Google Docs is the word processing component of Google's online office suite. It is a free alternative to Microsoft Word. It also has more features than you can imagine.
In this article, we'll answer the most frequently asked questions about Google Docs.
Google Docs is Google's browser-based word processor. You can create, edit, and share documents online and access them from any computer with an Internet connection.
What sets Google Docs apart from its main desktop competitor, Microsoft Word, is its collaboration features. Google Docs was one of the first word processors to offer shared editing of documents online.
Google has made it incredibly easy to share documents across platforms and work together in real time from a browser window. Your collaborators don't even need a Google account to view or edit the Google documents you share with them.
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You can use Google Docs the same way you would use Word documents. Create new documents, use Google Docs templates, share documents with your team, and collaborate in real time. We show you the basics here.
To create a new Google Doc, first go to docs.google.com and sign in with your Google account. Once you're on the Google Docs home page, you can create a new blank document or choose a template. From within an existing Google Doc, you can also go to File> New> Document or File> New> From Template do the same.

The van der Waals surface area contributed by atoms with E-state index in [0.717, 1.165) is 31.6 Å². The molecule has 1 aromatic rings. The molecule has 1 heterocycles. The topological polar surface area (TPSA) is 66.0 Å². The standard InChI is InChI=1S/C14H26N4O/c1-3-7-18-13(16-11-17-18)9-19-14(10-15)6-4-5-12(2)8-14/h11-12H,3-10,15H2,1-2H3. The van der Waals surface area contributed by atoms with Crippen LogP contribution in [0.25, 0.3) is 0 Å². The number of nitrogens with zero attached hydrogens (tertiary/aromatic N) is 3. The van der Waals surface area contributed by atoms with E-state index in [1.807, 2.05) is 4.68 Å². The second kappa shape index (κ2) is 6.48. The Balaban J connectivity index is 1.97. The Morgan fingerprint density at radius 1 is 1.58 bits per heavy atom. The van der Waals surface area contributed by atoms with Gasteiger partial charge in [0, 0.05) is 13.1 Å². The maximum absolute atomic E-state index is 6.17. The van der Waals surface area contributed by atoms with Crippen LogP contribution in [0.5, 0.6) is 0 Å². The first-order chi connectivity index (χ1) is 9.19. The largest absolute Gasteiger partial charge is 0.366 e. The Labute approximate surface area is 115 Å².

You'll never have to remember to save a Google document because Google automatically saves your documents to your Google Drive, the online storage component The only Google Drive guide you'll ever need to read The only Google Drive guide you'll ever need to read Google Drive is the combination perfect online file storage and document management tools. We explain how to best use Google Drive online and offline, on your own and in collaboration with others. Read more about Google's online office suite. Therefore, you won't find a Save button.
Google stores your documents in Google Drive. To download a Google Doc to your computer, go to File> Download As and choose the desired file format.
If you want to download the document because you want to email it, you can do so directly from the document. Go File> Email as Attachment , choose the file format you want to attach, and fill in the standard email details.